Not a Lexis+ subscriber? Try it out for free.
LexisNexis® CLE On-Demand features premium content from partners like American Law Institute Continuing Legal Education and Pozner & Dodd. Choose from a broad listing of topics suited for law firms, corporate legal departments, and government entities. Individual courses and subscriptions available.
The Tennessee Court of Appeals held that a manufacturer’s proceeds from a legal malpractice action are business earnings subject to the Tennessee excise tax. The malpractice action arose when the taxpayer’s attorneys improperly filed a European patent. The damages awarded in settlement of the claim were based on profits the taxpayer would have earned if the patent had been properly filed. The court concluded that the tax classification of the settlement proceeds should be determined by looking to the nature of the right that was compromised. Because the settlement proceeds represented lost business revenue derived from the taxpayer’s intangible property – an integral part of its business – they were taxable business earnings. Also, the court determined that the taxpayer was not entitled to apportion the settlement proceeds because it conducted all of its business in Tennessee, even though it was organized in Delaware. Note that this conclusion seems to be at odds with PopularCategories.com, Inc. v. Gerregano, Dkt. No. M2017-01382-COA-R3-CV (Tenn. Ct. App. Dec. 20, 2018), in which the Tennessee Court of Appeals held that a taxpayer’s incorporation in Florida entitled it to apportion its net earnings and net worth.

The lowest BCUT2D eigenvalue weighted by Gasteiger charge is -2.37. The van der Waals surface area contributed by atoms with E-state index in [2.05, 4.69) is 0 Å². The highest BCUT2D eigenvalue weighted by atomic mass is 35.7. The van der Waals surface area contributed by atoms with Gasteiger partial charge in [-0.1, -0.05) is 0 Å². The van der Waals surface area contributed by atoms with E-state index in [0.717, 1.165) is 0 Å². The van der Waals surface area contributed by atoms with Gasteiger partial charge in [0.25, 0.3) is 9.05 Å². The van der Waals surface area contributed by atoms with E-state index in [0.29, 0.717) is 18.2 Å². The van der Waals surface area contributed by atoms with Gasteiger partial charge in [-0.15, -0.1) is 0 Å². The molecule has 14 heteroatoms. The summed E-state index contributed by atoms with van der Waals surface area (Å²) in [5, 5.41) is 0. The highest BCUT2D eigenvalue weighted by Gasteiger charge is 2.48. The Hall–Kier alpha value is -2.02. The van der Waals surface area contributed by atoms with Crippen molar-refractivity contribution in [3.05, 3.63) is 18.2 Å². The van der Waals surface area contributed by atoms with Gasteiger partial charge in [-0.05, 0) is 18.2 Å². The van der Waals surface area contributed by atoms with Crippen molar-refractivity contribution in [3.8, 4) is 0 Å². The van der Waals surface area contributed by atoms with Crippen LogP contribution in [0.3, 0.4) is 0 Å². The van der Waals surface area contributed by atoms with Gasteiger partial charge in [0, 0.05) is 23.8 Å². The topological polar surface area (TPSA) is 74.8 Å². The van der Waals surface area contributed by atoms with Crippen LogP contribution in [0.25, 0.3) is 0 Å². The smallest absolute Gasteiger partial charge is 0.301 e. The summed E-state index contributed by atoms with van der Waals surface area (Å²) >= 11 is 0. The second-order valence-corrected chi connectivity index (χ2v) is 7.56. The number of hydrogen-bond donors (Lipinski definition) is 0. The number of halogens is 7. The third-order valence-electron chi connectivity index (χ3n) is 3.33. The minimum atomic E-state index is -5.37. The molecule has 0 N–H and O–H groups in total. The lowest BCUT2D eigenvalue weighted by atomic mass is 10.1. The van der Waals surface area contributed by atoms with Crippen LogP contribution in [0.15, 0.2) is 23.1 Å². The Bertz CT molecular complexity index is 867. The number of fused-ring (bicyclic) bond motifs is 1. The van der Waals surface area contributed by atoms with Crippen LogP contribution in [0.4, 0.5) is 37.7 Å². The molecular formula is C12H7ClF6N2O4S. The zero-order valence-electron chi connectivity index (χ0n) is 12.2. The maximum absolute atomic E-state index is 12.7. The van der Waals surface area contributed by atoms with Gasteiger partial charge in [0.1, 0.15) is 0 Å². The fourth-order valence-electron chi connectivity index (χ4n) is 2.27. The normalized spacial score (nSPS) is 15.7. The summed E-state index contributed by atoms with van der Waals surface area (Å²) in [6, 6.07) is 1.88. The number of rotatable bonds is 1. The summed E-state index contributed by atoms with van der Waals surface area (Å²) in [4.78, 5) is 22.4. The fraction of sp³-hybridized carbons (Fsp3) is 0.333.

Additionally, the court did not permit the taxpayer to file consolidated franchise and excise tax returns with its wholly-owned LLC subsidiaries because it is a partnership for federal tax purposes. Tennessee allows wholly-owned LLCs to file consolidated returns with their single member parents, only if the single member is a corporation.
EmeraChem Power, LLC v. Gerregano, Dkt. No. E2019-00292-COA-R3-CV (Tenn. Ct. App. June 1, 2020).